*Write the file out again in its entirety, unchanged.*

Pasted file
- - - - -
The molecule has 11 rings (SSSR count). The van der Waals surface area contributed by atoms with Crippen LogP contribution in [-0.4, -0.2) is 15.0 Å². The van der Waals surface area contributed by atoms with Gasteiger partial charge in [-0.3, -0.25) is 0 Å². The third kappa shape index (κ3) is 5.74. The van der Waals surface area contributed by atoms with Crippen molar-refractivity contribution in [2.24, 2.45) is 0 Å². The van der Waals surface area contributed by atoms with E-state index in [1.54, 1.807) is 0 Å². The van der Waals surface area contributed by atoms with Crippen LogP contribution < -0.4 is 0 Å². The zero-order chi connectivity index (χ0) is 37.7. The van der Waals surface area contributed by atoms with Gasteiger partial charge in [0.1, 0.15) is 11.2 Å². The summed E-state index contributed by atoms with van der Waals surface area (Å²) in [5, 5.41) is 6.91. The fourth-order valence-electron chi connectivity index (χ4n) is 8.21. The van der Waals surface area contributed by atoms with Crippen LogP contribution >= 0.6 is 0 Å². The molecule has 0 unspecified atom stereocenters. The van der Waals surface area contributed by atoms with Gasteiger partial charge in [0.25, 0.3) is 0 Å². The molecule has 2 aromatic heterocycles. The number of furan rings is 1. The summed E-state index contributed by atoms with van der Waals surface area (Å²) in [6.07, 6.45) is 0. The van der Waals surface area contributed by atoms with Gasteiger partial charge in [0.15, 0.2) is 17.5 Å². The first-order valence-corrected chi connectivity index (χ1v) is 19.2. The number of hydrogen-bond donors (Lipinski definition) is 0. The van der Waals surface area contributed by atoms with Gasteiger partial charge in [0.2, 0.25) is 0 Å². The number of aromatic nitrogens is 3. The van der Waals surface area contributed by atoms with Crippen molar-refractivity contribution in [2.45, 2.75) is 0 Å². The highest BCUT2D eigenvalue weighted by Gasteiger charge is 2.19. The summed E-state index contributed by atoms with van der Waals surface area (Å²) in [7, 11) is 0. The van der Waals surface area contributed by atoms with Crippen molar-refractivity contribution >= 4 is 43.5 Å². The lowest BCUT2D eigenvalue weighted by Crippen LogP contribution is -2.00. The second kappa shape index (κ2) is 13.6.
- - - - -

The molecule has 11 rings (SSSR count). The van der Waals surface area contributed by atoms with Crippen LogP contribution in [-0.4, -0.2) is 15.0 Å². The van der Waals surface area contributed by atoms with Gasteiger partial charge in [-0.3, -0.25) is 0 Å². The third kappa shape index (κ3) is 5.74. The van der Waals surface area contributed by atoms with Crippen molar-refractivity contribution in [2.24, 2.45) is 0 Å². The van der Waals surface area contributed by atoms with E-state index in [1.54, 1.807) is 0 Å². The van der Waals surface area contributed by atoms with Crippen LogP contribution < -0.4 is 0 Å². The zero-order chi connectivity index (χ0) is 37.7. The van der Waals surface area contributed by atoms with Gasteiger partial charge in [0.1, 0.15) is 11.2 Å². The summed E-state index contributed by atoms with van der Waals surface area (Å²) in [5, 5.41) is 6.91. The fourth-order valence-electron chi connectivity index (χ4n) is 8.21. The van der Waals surface area contributed by atoms with Crippen LogP contribution >= 0.6 is 0 Å². The molecule has 0 unspecified atom stereocenters. The van der Waals surface area contributed by atoms with Gasteiger partial charge in [0.25, 0.3) is 0 Å². The molecule has 2 aromatic heterocycles. The number of furan rings is 1. The summed E-state index contributed by atoms with van der Waals surface area (Å²) in [6.07, 6.45) is 0. The van der Waals surface area contributed by atoms with Gasteiger partial charge in [0.15, 0.2) is 17.5 Å². The first-order valence-corrected chi connectivity index (χ1v) is 19.2. The number of hydrogen-bond donors (Lipinski definition) is 0. The van der Waals surface area contributed by atoms with Gasteiger partial charge in [0.2, 0.25) is 0 Å². The number of aromatic nitrogens is 3. The van der Waals surface area contributed by atoms with Crippen molar-refractivity contribution in [2.45, 2.75) is 0 Å². The highest BCUT2D eigenvalue weighted by Gasteiger charge is 2.19. The summed E-state index contributed by atoms with van der Waals surface area (Å²) in [7, 11) is 0. The van der Waals surface area contributed by atoms with Crippen molar-refractivity contribution >= 4 is 43.5 Å². The lowest BCUT2D eigenvalue weighted by Crippen LogP contribution is -2.00. The second kappa shape index (κ2) is 13.6.